Math is related to culture as it has influenced various aspects of culture such as art, music, architecture, and even language.

**So let’s take a deeper look**

Mathematics and culture have a significant relationship that dates back to ancient times. Math is a universal language and has influenced various aspects of culture from art, music, architecture, and even language. The way people approach mathematical problems, teaching and learning approaches, the use of numerals, and the way societies have organized themselves economically is an indication of math’s influence.

One of the most popular ways math is related to culture is through art. Many artists incorporate geometric shapes and mathematical patterns into their work. The famous Dutch artist, M.C. Escher, is known for using mathematical principles in his art. He said, “I am fascinated by the beauty of mathematical forms and relations which I discover in nature, that is the source of my inspiration.”

Furthermore, music has had a profound relationship with mathematics. Musicians use mathematical concepts such as rhythm and musical scales to create melodies and harmonies. The famous mathematician, Pythagoras, discovered that whole number ratios could produce pleasing musical tones, and this led to the creation of the Pythagorean scale.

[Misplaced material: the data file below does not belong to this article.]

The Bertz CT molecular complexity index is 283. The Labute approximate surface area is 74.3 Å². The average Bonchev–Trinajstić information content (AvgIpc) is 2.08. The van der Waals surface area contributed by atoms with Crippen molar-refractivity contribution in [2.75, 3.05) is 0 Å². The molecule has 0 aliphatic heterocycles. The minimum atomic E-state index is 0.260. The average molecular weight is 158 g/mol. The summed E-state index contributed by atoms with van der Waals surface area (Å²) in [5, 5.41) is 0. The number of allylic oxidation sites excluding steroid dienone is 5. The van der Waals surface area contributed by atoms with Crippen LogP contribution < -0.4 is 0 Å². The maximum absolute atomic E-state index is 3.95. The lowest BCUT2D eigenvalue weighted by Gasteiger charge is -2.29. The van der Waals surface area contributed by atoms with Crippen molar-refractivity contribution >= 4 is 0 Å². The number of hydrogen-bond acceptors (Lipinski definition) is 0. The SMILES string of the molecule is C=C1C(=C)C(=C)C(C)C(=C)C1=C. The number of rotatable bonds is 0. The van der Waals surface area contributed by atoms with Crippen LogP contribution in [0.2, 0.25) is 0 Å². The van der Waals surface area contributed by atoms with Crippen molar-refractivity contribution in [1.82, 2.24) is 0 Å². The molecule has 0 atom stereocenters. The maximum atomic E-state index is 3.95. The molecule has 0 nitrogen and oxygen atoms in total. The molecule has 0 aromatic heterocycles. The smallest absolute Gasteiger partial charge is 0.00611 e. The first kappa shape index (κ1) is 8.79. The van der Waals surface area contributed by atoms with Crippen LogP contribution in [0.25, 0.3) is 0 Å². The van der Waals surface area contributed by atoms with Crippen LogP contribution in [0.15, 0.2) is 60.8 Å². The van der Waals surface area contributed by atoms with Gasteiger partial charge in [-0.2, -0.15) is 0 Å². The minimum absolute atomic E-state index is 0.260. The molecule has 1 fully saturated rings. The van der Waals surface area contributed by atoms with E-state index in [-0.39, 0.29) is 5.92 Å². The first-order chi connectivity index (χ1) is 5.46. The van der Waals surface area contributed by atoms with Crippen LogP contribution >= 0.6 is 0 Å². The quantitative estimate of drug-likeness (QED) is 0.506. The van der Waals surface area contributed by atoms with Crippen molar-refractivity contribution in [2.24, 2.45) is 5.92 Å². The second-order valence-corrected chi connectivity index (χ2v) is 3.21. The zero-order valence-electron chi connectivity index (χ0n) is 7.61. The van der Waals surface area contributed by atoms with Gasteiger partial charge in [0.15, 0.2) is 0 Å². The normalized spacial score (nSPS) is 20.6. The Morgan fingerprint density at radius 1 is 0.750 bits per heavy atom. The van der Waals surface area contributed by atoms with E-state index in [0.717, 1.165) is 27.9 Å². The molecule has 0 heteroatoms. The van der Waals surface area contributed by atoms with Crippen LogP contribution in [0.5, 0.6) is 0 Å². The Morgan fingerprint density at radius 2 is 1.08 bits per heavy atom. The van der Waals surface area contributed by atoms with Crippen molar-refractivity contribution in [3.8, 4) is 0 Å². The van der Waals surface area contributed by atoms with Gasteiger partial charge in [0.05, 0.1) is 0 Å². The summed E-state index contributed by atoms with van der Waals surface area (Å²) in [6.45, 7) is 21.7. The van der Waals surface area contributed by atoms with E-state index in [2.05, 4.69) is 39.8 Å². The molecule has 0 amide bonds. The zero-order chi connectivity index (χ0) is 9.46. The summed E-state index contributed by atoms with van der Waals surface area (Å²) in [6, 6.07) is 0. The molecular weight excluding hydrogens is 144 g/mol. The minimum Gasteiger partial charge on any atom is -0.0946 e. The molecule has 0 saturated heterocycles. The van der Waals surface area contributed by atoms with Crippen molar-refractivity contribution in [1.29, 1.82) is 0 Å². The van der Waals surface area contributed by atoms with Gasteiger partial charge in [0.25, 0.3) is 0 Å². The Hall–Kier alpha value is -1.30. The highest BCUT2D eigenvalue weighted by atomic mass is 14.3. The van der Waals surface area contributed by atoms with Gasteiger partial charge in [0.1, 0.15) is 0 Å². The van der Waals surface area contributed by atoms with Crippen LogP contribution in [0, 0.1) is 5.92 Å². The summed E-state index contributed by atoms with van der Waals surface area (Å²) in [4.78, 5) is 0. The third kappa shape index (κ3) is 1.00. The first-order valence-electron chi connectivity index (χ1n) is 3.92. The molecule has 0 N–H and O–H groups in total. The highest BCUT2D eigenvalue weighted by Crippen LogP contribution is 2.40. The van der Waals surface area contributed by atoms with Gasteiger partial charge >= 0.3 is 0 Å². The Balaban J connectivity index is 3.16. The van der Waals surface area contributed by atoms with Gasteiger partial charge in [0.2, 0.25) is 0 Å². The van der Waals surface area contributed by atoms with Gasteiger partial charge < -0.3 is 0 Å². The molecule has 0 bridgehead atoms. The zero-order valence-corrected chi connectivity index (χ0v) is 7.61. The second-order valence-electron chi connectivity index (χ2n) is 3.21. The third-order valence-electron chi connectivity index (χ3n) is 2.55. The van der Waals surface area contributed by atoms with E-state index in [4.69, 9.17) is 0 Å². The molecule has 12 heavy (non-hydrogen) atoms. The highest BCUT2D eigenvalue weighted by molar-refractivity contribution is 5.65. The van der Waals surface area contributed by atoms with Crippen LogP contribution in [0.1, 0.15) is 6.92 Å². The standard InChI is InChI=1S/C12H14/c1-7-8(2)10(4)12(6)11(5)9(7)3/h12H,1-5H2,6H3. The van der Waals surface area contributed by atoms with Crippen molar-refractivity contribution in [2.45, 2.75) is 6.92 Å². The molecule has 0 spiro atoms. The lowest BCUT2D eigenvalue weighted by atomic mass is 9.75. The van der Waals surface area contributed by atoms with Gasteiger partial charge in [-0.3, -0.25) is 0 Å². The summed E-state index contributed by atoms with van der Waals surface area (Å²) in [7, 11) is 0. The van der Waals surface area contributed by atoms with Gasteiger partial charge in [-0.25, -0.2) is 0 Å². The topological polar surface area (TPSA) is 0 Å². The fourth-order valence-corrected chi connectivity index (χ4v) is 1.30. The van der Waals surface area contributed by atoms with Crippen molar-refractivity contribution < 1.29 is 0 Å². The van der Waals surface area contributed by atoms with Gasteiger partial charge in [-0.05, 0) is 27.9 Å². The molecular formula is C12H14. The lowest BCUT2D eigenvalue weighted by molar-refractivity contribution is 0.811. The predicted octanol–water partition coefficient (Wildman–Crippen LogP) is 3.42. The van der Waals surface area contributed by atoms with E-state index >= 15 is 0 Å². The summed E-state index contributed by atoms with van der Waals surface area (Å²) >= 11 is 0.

Table: Examples of Math in Culture

Art | Music | Architecture |
---|---|---|

Tessellations | Musical Scales | Architectural Plans |

Fractals | Rhythms | Symmetry |

Golden Ratio | Harmonies | Proportions |

Perspective | Tempos | Patterns |

In conclusion, math’s influence on culture cannot be overemphasized, and this relationship will continue to evolve as both subjects continue to advance. As Mark Haddon said, “Mathematics is a game played according to certain rules with meaningless marks on paper.” However, these so-called meaningless marks have impacted culture in numerous ways.

**A visual response to the word “How is math related to culture?”**

The speaker of the video highlights the importance of mathematics in our daily life, stating that it has the potential to build transferable skills, deep mathematical thinking, and abstraction to more complex ideas. She shares how she connected math with the lived experiences of immigrant students and learned about traditional methods of teaching math from Inuit educators. The speaker also notes that mathematics is an essential part of creative work like designing ribbon skirts and the need to learn math in ways that honor and build on our identities. She encourages people to observe the world and recognize themselves as “math people” by noticing patterns, symmetry, and problems that need solutions.

## I found further information on the Internet

In mathematics education, ethnomathematics is the study of the relationship between mathematics and culture. Often associated with "cultures without written expression", it may also be defined as "the mathematics which is practised among identifiable cultural groups".

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Subsequently, **How is math dependent on culture?**

However, **knowledge from mathematics can be derived only if the cultural setting encourages it, and only if this knowledge and understanding promotes development of the culture**. This makes mathematics more dependent on culture when compared with other areas and fields of knowledge.